Bishop & Sewell

Presumption of Death Act 2013 – How does it work and what actions can you take if a missing person is legally presumed dead?

According to Missing People (a UK Charity dedicated to reconnecting missing people and their loved ones), someone is reported missing every 90 seconds in the UK. Fortunately, only a fraction of people who go missing remain so for many years.

In the cases where a person is missing for a long time and there is not sufficient evidence proving that the person has died, the Presumption of Death Act 2013 (“the Act”) serves as a tool to give certain people (explained below) the right to deal with the missing person’s estate and affairs.

In simple terms, the Act allows certain people to make an application to court for an order that effectively has the same effect as a death certificate. This then allows for the missing person’s estate to be dealt with and administered.

When can an application be made to the court?

The act specifies that an application can only be made to the Court if the person has been missing for a period of at least 7 years. In some circumstances, it can also be used if the person has been missing for less than that period, if there is evidence to suggest the person has died. This may be in scenarios where the person may have been at a location where a natural disaster had hit, or there is evidence that suggests they might have taken their own life.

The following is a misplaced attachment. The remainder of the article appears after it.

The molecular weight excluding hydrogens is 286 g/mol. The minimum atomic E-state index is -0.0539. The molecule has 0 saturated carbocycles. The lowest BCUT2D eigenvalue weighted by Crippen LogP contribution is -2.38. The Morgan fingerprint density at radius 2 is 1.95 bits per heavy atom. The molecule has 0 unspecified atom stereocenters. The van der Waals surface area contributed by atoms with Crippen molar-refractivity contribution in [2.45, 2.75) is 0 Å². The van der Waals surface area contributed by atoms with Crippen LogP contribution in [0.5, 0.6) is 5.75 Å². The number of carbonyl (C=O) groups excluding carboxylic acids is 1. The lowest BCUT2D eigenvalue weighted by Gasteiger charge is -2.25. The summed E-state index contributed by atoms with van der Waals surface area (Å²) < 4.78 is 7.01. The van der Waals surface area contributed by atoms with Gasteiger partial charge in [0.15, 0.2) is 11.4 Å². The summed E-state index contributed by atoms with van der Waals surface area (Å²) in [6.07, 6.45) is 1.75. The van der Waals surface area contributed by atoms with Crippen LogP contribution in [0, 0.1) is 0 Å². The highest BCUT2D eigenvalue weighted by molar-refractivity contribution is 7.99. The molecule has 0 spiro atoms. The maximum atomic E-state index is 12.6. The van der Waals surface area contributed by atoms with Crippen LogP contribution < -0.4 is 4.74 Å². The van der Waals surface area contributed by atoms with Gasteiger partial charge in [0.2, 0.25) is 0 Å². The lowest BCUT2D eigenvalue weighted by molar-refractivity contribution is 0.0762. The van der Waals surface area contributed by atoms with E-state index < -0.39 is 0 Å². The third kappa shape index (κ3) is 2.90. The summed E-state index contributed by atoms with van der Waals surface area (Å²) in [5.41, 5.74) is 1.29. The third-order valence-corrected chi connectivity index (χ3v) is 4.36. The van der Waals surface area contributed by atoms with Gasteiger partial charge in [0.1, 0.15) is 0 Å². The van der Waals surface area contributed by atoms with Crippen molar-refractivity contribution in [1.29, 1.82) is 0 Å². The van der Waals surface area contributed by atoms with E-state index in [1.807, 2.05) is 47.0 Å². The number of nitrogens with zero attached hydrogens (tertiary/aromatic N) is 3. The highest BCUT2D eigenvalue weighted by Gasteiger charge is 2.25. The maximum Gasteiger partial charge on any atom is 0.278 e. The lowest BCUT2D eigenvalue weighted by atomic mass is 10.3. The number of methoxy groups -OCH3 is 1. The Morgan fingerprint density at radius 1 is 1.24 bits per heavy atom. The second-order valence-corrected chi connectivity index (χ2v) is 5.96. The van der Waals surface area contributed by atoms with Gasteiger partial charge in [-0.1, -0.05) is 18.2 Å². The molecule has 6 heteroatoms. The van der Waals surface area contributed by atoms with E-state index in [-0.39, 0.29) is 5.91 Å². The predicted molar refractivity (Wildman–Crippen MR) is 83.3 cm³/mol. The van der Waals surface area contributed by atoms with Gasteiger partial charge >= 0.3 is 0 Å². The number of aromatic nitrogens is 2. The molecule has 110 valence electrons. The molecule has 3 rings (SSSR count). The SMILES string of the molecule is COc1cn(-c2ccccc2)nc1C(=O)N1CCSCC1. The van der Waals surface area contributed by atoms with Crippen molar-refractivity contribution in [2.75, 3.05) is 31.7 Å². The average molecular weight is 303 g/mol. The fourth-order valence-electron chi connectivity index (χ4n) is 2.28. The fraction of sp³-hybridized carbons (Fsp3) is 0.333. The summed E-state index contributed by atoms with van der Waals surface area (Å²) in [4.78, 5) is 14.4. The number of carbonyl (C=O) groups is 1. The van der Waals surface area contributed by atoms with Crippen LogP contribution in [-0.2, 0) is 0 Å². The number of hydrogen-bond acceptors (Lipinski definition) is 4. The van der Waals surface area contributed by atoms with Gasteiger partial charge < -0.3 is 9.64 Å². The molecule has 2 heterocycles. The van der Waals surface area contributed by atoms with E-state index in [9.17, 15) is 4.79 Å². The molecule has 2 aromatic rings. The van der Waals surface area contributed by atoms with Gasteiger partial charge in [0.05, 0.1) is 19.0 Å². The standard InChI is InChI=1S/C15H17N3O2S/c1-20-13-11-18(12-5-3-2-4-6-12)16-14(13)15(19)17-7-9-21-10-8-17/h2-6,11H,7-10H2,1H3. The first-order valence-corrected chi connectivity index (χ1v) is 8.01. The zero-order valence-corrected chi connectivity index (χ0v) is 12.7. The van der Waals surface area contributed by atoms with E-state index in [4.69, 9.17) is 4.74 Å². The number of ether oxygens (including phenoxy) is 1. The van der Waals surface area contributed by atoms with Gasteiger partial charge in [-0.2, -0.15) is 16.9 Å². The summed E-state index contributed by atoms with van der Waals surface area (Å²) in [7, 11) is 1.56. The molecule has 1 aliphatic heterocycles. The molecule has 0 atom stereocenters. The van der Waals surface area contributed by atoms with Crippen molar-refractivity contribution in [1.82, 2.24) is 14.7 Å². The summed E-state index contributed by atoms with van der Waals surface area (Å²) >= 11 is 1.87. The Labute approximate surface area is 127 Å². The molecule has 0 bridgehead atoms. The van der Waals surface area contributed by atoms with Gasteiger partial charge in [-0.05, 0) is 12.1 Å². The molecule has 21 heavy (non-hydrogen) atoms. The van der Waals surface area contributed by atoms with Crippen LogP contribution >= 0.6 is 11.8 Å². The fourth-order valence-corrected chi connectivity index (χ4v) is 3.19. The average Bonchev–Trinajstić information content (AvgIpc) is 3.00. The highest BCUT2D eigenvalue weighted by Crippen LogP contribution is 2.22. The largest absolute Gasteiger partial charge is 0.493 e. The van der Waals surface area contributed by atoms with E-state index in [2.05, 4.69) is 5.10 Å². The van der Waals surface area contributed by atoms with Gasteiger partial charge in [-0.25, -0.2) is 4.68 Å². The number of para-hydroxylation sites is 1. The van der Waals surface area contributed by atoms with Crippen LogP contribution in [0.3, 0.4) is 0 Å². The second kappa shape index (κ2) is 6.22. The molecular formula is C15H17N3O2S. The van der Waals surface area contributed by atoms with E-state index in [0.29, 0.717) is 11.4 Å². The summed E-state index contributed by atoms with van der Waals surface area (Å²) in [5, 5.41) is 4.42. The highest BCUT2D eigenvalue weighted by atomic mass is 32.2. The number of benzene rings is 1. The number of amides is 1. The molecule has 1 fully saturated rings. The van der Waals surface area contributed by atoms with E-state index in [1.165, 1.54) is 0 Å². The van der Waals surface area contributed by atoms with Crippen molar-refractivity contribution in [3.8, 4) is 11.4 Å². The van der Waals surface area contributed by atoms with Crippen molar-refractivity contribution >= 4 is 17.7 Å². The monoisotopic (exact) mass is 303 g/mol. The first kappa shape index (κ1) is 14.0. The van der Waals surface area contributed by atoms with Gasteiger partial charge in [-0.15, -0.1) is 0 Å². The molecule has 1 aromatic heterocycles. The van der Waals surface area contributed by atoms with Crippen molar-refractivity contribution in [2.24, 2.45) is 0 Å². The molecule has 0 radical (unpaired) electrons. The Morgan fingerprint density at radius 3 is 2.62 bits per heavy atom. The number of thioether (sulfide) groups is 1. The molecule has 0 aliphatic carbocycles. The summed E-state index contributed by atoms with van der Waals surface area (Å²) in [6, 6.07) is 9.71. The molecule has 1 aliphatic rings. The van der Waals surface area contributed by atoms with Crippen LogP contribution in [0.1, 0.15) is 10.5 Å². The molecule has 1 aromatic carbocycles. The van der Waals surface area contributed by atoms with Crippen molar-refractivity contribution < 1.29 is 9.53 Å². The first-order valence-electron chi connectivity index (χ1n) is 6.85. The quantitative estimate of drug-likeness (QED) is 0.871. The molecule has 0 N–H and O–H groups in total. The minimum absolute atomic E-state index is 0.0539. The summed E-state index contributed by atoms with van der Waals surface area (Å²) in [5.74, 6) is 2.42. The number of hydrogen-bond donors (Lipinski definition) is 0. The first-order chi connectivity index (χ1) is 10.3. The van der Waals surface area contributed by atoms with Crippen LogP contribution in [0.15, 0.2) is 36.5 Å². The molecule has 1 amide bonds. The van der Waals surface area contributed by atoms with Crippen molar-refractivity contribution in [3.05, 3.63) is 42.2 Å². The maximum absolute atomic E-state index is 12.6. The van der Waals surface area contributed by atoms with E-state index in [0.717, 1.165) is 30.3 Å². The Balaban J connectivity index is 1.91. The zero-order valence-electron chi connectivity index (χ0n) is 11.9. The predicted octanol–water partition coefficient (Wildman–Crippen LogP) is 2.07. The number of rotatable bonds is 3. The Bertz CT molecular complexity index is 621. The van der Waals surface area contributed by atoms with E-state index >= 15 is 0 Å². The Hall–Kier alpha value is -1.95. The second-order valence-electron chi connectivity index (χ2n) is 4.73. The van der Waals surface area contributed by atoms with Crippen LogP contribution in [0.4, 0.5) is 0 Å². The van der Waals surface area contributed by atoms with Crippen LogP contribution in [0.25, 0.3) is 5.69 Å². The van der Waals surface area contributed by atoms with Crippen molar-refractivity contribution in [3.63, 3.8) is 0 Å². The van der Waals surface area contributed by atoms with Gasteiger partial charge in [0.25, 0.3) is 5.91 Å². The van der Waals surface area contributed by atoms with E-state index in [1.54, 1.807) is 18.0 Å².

Who can make an application?

An application can be brought by the missing person’s spouse, civil partner, parent, child or sibling. Alternatively, an application can also be made by someone who has an interest in the missing person’s estate, such as the executor of a will, or a beneficiary under the rules of intestacy.

What evidence is needed?

This will vary case by case but, in most circumstances, it would be necessary to produce:

  1. Witness statements from the relevant person(s) explaining the background and circumstances surrounding the person’s disappearance; and
  2. Evidence of the steps taken to try and locate the missing person, including private investigations/tracing agents, police searches, notices in the media, contacting the banks regarding any activity on the person’s account(s), etc.

What should I do about the missing person’s insurance, mortgage and other finances in the meantime?

It is best to contact mortgage companies/insurance companies letting them know about the missing person and the surrounding circumstances. Mortgage companies may commence repossession proceedings, so it is best that they are well informed.

If you are in this situation, our professional and sympathetic team at Bishop & Sewell can help you navigate through the process and the technical and legal challenges to obtain a declaration as quickly as possible.

If you have questions or require assistance on any of the legal issues mentioned in this article, please contact Nadine Esaid, Solicitor, Litigation and Dispute Resolution team. 

Alternatively, you can telephone: 020 7091 2706. 

The above is accurate as at 16 February 2024. The information above may be subject to change.

The content of this note should not be considered legal advice and each matter should be considered on a case-by-case basis.


Category: Blog, News | Date: 16th Feb 2024

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